Many countries in Europe are closing their borders to refugees after a spur of right-winged political movements. However, the principle of non-refoulement states that a state must accept someone who is escaping a well-founded fear of persecution. How does this work?
You have answered your own question by quoting UNHCR definition: "No Contracting State shall expel or return ("refouler") a refugee in any manner whatsoever to the frontiers of territories where his life or freedom would be threatened on account of his race, religion, nationality, membership of a particular social group or political opinion."
A person from Syria is seeking refugee in Turkey. He is now safe from persecution. However if he wants to move from there to let's say Austria, they can refuse him. He is safe in Turkey. By moving from Turkey to Austria he is not "escaping a well-founded fear of persecution". By not admitting him from Turkey, Austria is not "returning a refugee [...] to the frontiers of territories where his life or freedom would be threatened".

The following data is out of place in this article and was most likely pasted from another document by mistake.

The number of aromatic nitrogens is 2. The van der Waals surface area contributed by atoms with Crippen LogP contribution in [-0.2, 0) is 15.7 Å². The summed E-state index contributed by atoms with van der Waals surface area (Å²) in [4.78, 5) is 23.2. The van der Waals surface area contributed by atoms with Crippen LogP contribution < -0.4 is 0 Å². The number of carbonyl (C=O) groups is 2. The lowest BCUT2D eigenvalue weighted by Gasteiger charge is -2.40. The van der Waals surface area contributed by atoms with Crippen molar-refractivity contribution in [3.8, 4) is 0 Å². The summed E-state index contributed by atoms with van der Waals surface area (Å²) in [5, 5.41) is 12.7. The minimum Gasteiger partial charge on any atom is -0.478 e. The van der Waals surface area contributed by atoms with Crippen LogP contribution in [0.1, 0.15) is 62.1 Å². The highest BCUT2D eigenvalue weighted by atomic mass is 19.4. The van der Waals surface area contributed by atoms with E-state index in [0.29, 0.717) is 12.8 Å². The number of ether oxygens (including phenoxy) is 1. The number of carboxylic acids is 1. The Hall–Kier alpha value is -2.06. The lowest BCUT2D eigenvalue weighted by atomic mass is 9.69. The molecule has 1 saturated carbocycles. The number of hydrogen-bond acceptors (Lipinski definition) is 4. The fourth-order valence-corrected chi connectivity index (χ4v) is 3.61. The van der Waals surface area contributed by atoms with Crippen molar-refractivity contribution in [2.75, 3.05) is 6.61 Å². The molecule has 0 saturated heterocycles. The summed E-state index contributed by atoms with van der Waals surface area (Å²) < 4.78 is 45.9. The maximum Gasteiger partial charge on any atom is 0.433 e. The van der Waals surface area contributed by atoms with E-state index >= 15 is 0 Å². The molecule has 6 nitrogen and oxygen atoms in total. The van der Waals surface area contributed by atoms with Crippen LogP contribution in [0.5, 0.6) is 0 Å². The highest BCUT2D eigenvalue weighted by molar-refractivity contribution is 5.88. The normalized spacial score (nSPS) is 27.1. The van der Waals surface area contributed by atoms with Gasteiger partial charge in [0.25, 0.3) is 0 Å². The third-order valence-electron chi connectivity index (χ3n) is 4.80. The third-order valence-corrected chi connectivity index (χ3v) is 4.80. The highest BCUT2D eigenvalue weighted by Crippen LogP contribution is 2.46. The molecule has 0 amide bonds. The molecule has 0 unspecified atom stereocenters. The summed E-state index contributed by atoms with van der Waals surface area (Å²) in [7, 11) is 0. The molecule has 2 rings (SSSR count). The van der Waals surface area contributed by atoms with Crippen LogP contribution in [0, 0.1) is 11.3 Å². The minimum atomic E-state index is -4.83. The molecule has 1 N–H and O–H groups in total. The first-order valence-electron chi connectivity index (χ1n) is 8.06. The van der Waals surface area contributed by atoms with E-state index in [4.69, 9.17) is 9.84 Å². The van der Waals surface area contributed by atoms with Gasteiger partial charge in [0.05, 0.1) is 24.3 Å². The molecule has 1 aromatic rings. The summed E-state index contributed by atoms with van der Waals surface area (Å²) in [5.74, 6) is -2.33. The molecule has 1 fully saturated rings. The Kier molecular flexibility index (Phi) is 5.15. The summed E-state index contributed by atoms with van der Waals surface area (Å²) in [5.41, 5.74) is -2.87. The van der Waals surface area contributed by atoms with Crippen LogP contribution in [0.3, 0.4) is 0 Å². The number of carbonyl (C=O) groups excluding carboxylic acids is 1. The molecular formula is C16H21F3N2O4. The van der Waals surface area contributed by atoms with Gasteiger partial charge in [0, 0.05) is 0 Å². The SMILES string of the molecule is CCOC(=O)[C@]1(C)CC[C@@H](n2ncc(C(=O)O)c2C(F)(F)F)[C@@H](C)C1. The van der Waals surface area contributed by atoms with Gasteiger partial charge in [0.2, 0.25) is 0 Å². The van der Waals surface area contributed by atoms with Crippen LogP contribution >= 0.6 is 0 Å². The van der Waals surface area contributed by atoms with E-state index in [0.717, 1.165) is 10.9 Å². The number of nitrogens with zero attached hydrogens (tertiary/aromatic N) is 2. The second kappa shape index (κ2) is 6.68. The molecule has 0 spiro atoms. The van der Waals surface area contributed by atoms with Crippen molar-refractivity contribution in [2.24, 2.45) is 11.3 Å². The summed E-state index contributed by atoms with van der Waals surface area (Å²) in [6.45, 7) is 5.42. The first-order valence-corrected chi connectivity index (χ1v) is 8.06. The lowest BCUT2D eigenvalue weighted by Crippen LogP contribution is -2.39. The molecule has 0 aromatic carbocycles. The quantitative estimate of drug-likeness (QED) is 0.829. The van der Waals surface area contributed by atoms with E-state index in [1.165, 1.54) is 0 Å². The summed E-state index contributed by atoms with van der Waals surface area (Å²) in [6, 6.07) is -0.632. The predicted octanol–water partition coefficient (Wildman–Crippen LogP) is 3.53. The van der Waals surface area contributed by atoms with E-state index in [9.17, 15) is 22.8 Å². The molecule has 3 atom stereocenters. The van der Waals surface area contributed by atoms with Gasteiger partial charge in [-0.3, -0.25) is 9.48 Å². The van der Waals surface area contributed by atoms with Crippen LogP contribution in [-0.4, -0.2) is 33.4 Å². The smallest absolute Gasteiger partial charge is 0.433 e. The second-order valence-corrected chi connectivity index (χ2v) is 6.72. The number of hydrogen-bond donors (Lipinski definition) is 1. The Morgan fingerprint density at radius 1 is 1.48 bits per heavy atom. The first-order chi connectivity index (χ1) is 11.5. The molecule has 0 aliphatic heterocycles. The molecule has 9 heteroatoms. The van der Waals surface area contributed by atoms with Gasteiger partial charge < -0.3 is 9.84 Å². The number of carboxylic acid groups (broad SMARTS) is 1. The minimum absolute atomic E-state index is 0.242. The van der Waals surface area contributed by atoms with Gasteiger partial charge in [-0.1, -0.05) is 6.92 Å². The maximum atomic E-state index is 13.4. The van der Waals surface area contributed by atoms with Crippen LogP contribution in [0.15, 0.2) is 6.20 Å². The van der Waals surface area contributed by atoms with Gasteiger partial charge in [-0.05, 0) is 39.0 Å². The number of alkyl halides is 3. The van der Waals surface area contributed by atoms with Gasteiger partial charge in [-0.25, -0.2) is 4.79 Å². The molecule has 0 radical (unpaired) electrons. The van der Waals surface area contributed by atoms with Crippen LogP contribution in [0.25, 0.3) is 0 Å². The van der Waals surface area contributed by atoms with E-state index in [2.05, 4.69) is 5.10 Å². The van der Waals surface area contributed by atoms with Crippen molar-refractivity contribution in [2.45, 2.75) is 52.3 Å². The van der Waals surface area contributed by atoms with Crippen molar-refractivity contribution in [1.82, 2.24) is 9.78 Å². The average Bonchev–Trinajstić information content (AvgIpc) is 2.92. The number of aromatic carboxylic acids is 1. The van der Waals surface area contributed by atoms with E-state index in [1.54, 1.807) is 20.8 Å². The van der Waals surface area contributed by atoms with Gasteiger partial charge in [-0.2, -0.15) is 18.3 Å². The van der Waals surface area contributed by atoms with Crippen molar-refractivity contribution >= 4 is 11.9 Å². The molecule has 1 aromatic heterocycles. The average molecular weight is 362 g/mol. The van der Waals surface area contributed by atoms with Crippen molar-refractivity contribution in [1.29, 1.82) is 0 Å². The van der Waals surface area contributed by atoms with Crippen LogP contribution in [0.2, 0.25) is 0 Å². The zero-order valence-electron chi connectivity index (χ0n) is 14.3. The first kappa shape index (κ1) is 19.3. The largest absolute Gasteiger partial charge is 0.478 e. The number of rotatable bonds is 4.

How does this work? By instructing immigration officers, border-guards, military, police or other government branches to prevent refugees from crossing the border.
Of course there are international treaties which would theoretically outlaw this practice, but international treaties are only effective when other states are willing to enforce them. When they do not feel that it is politically wise to get involved (or even in their interest to not get involved, for example because the refugees would move on straight to them when allowed to enter the European Union), they won't.
Note that most of the EU border states haven't officially closed their borders to refugees. They rather insist on refugees passing the border in an ordered and controlled manner where each refugee is registered properly. This of course takes its time because the number of refugees which can be processed that way per day is limited.